Take Chinese Hacking to the WTO
Fresh reports of Chinese hacking and piracy surprised no one familiar with the issue. The real surprise has been the failure to take action that sends a persuasive message that the cost of their piracy is too high.
Over a decade ago, the President’s Commission on Critical Infrastructure Protection described the gravity of the threat to U.S. competitiveness and the loss of up to hundreds of millions of dollars companies have invested in developing new technologies. Richard Clarke and Robert Knake have rightly conjured up images of a foreign vacuum cleaning every interesting lab, company and research facility in the United States. The threat to our military defenses is evident.
International law does not ban military espionage. It does prohibit theft or infringement of intellectual property. Piracy, not “cyberexploitation” (the term many academics employ) is the proper way to describe the phenomenon—and points to another avenue for thwarting theft of valuable U.S. research.
Rather than resorting to political grandstanding that can complicate relations with China, the law offers powerful tools that can combat cyber piracy. Legal processes are cumbersome and deliberate. They offer no quick fixes or overnight solutions. Some would ignite firestorms of political and diplomatic controversy. Yet they can produce positive results. Rooted in international law, the tools are girded with the legitimacy that only the law can confer.
The strategic goal in cyberspace should be to achieve an equilibrium between nations that encourages respect for the intellectual-property rights of others and deters piracy. China is vulnerable to this pressure. Its prosperity requires the ability to operate with trust in a global marketplace. An internationally-recognized ruling, handed down in legal proceedings that found China guilty of intellectual-property theft or infringement, could render it liable for billions of dollars in compensation, expose it to multinational economic sanctions and cause it to be branded a “pirate state.” As a nation whose strategic thinking focuses on playing for psychological advantage, China would find that result uncomfortable.
The United States should seriously pursue the option of initiating a proceeding in the World Trade Organization (WTO), whose Trade Related-Aspects of Intellectual Property Rights (TRIPS) agreement constitutes a recognition that intellectual-property theft or infringement may undermine stable, competitive global trade. We already have held China accountable in the WTO for copyright infringement under Chinese laws. This merely takes that a step further to enforce the TRIPS agreement itself. Some WTO decisions have indicated that once a prima facie case is made, the burden shifts to the party against whom the claim is made. One can argue about that point, but the evidence seems to be there, and at a minimum, political considerations mandate making a full case supported by a preponderance of the evidence. A finding by a WTO panel, comprised of internationally recognized legal experts, carries great weight.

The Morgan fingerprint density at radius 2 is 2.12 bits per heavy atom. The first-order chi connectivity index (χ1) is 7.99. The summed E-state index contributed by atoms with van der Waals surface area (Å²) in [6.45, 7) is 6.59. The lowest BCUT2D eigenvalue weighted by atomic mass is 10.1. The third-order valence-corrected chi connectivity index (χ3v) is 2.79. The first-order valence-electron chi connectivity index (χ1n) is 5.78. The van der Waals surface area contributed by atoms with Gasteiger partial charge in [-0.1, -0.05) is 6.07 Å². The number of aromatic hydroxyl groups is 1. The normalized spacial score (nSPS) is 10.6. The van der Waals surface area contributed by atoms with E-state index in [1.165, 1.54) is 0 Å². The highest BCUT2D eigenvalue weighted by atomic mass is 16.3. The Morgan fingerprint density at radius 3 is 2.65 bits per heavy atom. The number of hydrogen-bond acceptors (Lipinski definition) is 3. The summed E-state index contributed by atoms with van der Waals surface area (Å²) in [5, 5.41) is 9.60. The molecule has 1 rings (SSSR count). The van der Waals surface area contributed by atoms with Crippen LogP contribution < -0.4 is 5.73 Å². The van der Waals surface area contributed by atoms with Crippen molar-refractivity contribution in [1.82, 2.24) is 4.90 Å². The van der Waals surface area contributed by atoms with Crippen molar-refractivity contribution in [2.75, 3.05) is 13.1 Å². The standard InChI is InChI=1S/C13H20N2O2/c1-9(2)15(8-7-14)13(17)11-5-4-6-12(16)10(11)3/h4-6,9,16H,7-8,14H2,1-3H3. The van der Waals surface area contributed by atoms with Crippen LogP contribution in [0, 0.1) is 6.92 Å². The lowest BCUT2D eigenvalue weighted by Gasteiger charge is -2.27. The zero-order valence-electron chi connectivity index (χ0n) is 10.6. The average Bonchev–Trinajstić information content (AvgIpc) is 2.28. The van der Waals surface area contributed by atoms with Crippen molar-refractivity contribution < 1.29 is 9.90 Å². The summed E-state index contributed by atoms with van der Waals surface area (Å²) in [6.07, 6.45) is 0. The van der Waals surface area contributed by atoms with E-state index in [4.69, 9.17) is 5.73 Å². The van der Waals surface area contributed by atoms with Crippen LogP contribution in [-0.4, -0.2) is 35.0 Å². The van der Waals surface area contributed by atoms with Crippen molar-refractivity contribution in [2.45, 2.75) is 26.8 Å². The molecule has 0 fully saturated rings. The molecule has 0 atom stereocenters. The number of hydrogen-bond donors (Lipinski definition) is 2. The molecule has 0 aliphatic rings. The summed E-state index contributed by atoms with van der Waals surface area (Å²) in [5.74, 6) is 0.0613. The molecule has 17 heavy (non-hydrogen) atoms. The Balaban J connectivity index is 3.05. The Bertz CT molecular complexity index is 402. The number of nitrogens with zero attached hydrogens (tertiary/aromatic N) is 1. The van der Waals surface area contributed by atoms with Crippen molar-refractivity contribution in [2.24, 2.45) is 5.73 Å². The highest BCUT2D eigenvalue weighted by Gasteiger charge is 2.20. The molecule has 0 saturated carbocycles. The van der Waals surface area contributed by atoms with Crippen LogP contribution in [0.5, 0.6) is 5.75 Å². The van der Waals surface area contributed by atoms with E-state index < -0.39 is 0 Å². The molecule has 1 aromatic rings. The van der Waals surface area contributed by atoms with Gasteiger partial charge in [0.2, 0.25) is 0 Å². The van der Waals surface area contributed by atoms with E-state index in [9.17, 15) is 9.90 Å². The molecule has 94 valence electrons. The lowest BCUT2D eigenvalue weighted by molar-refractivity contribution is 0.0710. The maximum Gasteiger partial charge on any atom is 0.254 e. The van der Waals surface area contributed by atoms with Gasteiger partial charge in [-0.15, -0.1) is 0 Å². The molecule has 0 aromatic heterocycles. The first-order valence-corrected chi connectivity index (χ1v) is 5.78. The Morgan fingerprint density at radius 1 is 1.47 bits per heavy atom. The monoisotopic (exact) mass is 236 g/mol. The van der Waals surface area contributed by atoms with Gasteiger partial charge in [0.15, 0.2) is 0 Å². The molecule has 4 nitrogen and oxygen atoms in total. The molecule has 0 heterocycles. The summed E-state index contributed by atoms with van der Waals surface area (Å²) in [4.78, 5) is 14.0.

A WTO ruling against China would provide a strong basis for the United and other aggrieved nations to lawfully impose tough economic sanctions that China would find highly undesirable. Diplomatic measures through which a coalition of states brand China a “pirate state” would knock China off its moral pedestal. Surely this is a situation China would prefer to avoid. A strategic communication campaign that denounces China for piracy, flooding the world market with counterfeit goods and its significant role in illegal fishing would put China on the defensive—and perhaps force a reckoning.
China’s legal system renders it uniquely vulnerable to sanctions. This system, in order to make state control absolute, operates the most extensive system of Internet filtering in the world. The Ministry of Industry and Information Technology (MIIT) has jurisdiction over all communications that enter or leave China through its international gateways. As a result, even if China argues that illegal hacking was done privately, its legal regime arrogates to the state full control over Internet activity—and thus legal responsibility—for the hacking.
A piracy-sanctions proceeding should be carefully integrated into a broader political and diplomatic strategy that fully engages the international community. Any strategy must define the stakes for trade and other nations. It must show why the outcome matters to all of us.
On cybersecurity, U.S. policymakers have two choices: allow the problem to persist, surrender global competitiveness and weaken national defenses; or mobilize the international community and employ legal measures that could prove costly enough—both economically and diplomatically—that China recognizes that its own interests lie in stopping piracy. The choice seems clear.
James Farwell has advised the U.S. Department of Defense, is the author of PERSUASION & POWER, just published by Georgetown University Press, and has written widely on cyber issues. The opinions expressed are his own and do not represent those of the U.S. Government, its departments, agencies or COCOM.